Friday, December 24, 2010
Wednesday, December 15, 2010
In my last semester of college, I took a Yiddish Literature and Culture class. We read the classics, watched movies, and listened to Klezmer music. As you all know, I am obsessed with comics, so when I found some with Yiddish themes, I sent them immediately to my teacher. After being inundated with a few emails (each recommending another comic), he wrote me back saying “These will come in handy when I teach my Jewish Graphic Novel course!” To this day I am not sure if he was mocking me or is actually going to teach that class.
So if he WERE going to teach that class, I would want him to include these comics in his Yiddish section:
Klezmer: Tales of the Wild East by Joann Sfar
Lubavich, Ukraine, 1876 by Sammy Harkham (This comic is online, so check it out!)
Market Day by James Strum
I would go back to college to take that class, mark my words.
As a side note, I think The Dybbuk, a play about Jewish mysticism, love, and possession, would be the best graphic novel ever. The darkness of a small shtel, the flashbacks, fast forwards, and history, the ghosts and death! I would just become a writer/artist to translate The Dybbuk to comic form.
Here are some scenes from the movie of The Dybbuk:
The whole movie is also online.
Sunday, December 12, 2010
Liniers’ abundant imagination and capacity for turning aspects of daily life into something fantastical makes Macanudo one of the most interesting comics I’ve ever read. He takes a perfectly normal situation and shows us a new perspective. For example, one strip features two tennis players hitting a tennis ball back and forth, observed by two pigeons. In the last panel, one pigeon says “poor egg,” referring to the ball. Liniers reinterprets a tennis match from the point of view of birds. The charmingly naïve view that the characters have of their surroundings makes the comics funny as well as endearing.
It is extremely difficult to describe this comic strip in a blog post because there are so many plots and characters. There are dwarves, frogs, robots, lice, penguins, tomatoes, pigeons, sheep, dogs, ghosts, radioactive toys, and human beings. The strips are set in generic cities and the countryside as well as various regions of Argentina. Liniers features a few regular strips: “Oliverio, the Olive” where poor Oliverio avoids being eaten in a number of cruel ways; “The True Adventures of Liniers” where Liniers, drawn as a human with a rabbit’s head, recounts the mundane, but oddly fascinating things that happen to him; “People Around Here” a strip that focuses on the innermost thoughts of a few people (see above). One of my absolute favorite tropes is his portrayal of emotions as physical creatures. Endorphins are tiny, small oval-shaped creatures. Envy has fangs and weighs people down by standing on their shoulders. Melancholy is a spotted yellow creature that follows people around, harassing them.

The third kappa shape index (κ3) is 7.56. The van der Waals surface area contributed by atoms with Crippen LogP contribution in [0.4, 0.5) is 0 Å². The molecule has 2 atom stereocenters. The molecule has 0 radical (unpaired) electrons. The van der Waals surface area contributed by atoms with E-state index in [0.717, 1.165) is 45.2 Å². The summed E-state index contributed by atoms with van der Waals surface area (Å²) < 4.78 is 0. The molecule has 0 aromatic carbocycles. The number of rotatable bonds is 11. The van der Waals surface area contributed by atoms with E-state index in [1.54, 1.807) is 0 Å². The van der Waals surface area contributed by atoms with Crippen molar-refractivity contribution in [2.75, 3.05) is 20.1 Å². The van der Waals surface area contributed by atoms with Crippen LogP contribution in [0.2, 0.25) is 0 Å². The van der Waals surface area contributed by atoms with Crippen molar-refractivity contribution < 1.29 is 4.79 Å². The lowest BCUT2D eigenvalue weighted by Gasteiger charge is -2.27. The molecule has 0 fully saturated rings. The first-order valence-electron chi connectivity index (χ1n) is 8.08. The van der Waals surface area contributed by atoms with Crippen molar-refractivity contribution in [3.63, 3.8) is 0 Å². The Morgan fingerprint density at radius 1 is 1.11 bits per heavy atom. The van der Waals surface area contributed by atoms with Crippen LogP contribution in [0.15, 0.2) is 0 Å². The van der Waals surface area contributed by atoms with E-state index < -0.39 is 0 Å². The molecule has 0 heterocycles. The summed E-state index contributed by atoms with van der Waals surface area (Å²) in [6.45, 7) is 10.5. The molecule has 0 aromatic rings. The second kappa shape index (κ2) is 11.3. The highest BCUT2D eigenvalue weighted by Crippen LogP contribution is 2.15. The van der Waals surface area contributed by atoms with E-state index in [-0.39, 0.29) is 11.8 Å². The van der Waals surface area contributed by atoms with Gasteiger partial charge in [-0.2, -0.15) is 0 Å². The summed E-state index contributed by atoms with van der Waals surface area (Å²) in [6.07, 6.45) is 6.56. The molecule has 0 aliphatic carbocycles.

There are so many themes I want to explore in Macanudo that writing generally about this comic is disappointing. I taught a class about Argentine graphic novels during interterm last year and we read excerpts for a discussion of portrayals of the city. I might come back to that theme later in my posting.
Thursday, December 9, 2010
I was fresh off the plane, only three days in Buenos Aires when I first read Macanudo by Liniers. I decided to study abroad in Argentina for three reasons:
1. It is a Spanish-speaking country
2. My Spanish teacher in college was from Argentina, and we read a lot about it
3. The cartoonist Quino.
I decided to spend 11 months in a country partially based off comics, so it makes sense that one of the first things I would do is try to find something to read. Macanudo was recommended to me by one of the young, hip language tutors when I told him about my love of comics. When I first started reading it, I understood some of the jokes. They were filled with slang and referenced aspects of Argentine culture I hadn’t encountered. I began to truly appreciate Macanudo after I had lived in Buenos Aires for a few months and acquired an Argentine boyfriend (a great cultural reference).